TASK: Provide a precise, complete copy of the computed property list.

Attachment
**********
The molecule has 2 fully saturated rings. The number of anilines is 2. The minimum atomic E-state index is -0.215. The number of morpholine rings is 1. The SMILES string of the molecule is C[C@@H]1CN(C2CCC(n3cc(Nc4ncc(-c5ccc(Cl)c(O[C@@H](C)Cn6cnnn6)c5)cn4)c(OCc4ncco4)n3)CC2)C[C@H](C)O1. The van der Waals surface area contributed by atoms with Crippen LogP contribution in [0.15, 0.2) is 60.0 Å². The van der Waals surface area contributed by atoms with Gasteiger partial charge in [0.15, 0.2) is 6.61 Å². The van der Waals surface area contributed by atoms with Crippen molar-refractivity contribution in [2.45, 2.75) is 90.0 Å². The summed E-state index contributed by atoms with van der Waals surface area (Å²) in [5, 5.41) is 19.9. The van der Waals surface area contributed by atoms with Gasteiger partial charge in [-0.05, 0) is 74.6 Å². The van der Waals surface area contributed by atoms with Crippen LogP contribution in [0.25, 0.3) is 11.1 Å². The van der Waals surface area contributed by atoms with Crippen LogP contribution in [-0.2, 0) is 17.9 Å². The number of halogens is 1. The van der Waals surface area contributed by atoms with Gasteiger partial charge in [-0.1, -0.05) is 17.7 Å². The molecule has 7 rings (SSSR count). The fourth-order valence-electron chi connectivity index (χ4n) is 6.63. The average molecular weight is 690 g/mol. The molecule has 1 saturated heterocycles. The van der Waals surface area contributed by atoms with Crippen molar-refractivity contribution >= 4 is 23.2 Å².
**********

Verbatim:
The molecule has 2 fully saturated rings. The number of anilines is 2. The minimum atomic E-state index is -0.215. The number of morpholine rings is 1. The SMILES string of the molecule is C[C@@H]1CN(C2CCC(n3cc(Nc4ncc(-c5ccc(Cl)c(O[C@@H](C)Cn6cnnn6)c5)cn4)c(OCc4ncco4)n3)CC2)C[C@H](C)O1. The van der Waals surface area contributed by atoms with Crippen LogP contribution in [0.15, 0.2) is 60.0 Å². The van der Waals surface area contributed by atoms with Gasteiger partial charge in [0.15, 0.2) is 6.61 Å². The van der Waals surface area contributed by atoms with Crippen molar-refractivity contribution in [2.45, 2.75) is 90.0 Å². The summed E-state index contributed by atoms with van der Waals surface area (Å²) in [5, 5.41) is 19.9. The van der Waals surface area contributed by atoms with Gasteiger partial charge in [-0.05, 0) is 74.6 Å². The van der Waals surface area contributed by atoms with Crippen LogP contribution in [0.25, 0.3) is 11.1 Å². The van der Waals surface area contributed by atoms with Crippen LogP contribution in [-0.2, 0) is 17.9 Å². The number of halogens is 1. The van der Waals surface area contributed by atoms with Gasteiger partial charge in [-0.1, -0.05) is 17.7 Å². The molecule has 7 rings (SSSR count). The fourth-order valence-electron chi connectivity index (χ4n) is 6.63. The average molecular weight is 690 g/mol. The molecule has 1 saturated heterocycles. The van der Waals surface area contributed by atoms with Crippen molar-refractivity contribution >= 4 is 23.2 Å².